In fact, the Toy is considered to be one of the most racist films of all time due to these issues (Sastry).

Blazing Saddles and the Toy approach comedy from distinct perspectives, and although they may have common elements, the differences in their approach to humor, comedy, and race allow the audience to understand why Blazing Saddles is successful in its commentary on society and why the Toy fails miserably at changing people's perspectives about society in a positive way. Brooks's approach to race and social status helps to redefine how blacks were viewed in cinema, and also helps to demonstrate that previous cinematic depictions have been skewed due the control exercised by Hollywood executives. On the other hand, Donner's approach to race and social status ends up being degrading, racist, and further reinforces negative stereotypes of race and social status. It is through these various depictions and approaches that…… [Read More]

Works Cited

Blazing Saddles. Directed by Mel Brooks. United States: Warner Bros., 1974. DVD.

Dirks, Tim. "Comedy Films." AMC Filmsite. Web. 13 April 2013.

Rice, Kathryn. "Race Consciousness and Class Invisibility in American Comedy." Dissident

Voice: A radical newsletter in the struggle for peace and social justice. 4 Sept 2010. Web. 12 April 2013.
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Spencer Herbert 1860 The Social

Words: 3363 Length: 11 Pages Document Type: Essay Paper #: 48573377

However, one can still see remnants of Morgan's ideals as globalization takes hold in developing nations. Although differences are tolerated, the "westernization" of the rest of the world is still a growing reality. One need look no further than modern business attire to see that western ideals are quickly replacing traditional modes of dress and modes of doing business. Morgan's work makes the modern anthropologist aware that "globalization" may be a soft sell for "westernization."

Summary 6:

Fried, Morton H. 1960. On the Evolution of Social Stratification and the State. In Anthropological Theory: An Introductory Theory. Fourth Edition. R. McGee and Richard Warms. McGraw Hill.

Fried explored the development of social stratification, as opposed to a non-ranked society. His primary purpose was to explore the reasons for changes in society that lead to changes in social structure. He compared simple forms of social organization to more complex ones. Fried explored…… [Read More]

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Enforcing Social Order in History

Words: 6392 Length: 23 Pages Document Type: Essay Paper #: 88410986

Sumptuary Laws in the Roman Empire

The Roman Republic and the Roman Empire were both grandiose and both are a major part of the history of the world. However, they were quite different in many significant ways but they were also similar in some ways as it relates to social structure, the way people dressed and how society proceeded and developed. The major difference between the two was that the Senate and people had a lot of power in the Republic while the Emperor reigned supreme in the Roman Empire. However, the differences are a lot deeper than that in some ways. hile some people conflate the Roman Empire and Roman Republic, there is a lot more than meets the eye when it comes to Roman History.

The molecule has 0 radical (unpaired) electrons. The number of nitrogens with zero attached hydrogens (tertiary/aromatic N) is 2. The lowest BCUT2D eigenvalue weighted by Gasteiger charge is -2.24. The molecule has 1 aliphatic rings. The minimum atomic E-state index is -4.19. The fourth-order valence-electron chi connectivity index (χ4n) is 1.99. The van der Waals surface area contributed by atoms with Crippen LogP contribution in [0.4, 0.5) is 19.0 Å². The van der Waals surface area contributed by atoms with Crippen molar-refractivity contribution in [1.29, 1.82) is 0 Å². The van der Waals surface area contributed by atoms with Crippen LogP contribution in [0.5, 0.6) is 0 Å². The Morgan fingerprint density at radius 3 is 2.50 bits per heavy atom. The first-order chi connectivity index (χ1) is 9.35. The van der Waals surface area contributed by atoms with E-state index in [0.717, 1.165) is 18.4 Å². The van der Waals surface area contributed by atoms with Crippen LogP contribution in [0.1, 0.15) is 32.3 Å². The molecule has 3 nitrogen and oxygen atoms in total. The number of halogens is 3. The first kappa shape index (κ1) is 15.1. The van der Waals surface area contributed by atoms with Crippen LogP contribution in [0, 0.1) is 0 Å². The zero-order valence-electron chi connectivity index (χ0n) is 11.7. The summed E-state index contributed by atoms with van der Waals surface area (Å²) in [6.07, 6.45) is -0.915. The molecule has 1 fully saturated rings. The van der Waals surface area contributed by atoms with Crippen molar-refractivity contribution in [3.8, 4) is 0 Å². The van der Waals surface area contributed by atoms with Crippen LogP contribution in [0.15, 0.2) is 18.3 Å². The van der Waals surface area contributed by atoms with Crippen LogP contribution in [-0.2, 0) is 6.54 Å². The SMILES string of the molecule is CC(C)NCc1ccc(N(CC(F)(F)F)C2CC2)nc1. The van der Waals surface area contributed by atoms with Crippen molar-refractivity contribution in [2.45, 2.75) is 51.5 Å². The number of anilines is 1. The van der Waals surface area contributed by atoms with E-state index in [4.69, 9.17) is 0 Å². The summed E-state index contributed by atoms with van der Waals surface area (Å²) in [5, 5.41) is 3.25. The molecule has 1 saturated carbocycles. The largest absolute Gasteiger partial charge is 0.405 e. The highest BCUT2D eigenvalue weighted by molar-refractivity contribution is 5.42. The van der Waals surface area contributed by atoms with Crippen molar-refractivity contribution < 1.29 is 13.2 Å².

Analysis

The main differences between the Roman Empire and the Roman Republic are fairly easy to list. hen it came to the Roman…… [Read More]

Works Cited

Encyclopedia.com,. 'Sumptuary Laws Facts, Information, Pictures | Encyclopedia.Com

Articles About Sumptuary Laws'. Encyclopedia.com. N.p., 2015. Web. 27 Apr.

2015.

Fashion Encyclopedia,. 'Sumptuary Laws Regulate Luxury - Fashion, Costume, And
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social class'status in america hierarchies

Words: 563 Length: 2 Pages Document Type: Essay Paper #: 93408539

What are the purposes of determining to which social class a person or occupation belongs? How does class background, or current class position influence individual actions? 

In creating a democratic form of government, Americans had long prided themselves for creating a radically new society divorced from the Old World social hierarchies. Yet social class stratification persisted in the United States since the birth of the nation. Social class has also intersected with gender and race throughout the history of the country. Class stratification serves several functions, not least of which is the ability of a ruling elite—including the owners of the means of production—to exploit the lower classes for labor. Moreover, the elite social classes possess social and cultural capital in addition to financial capital. Forms of social and cultural capital serve to facilitate the actions of the upper classes, while preventing those with lower status to access positions of…… [Read More]

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Social Justice improperly defined

Words: 710 Length: 1 Pages Document Type: Other Paper #: 87888887

Knowledge & Power in Education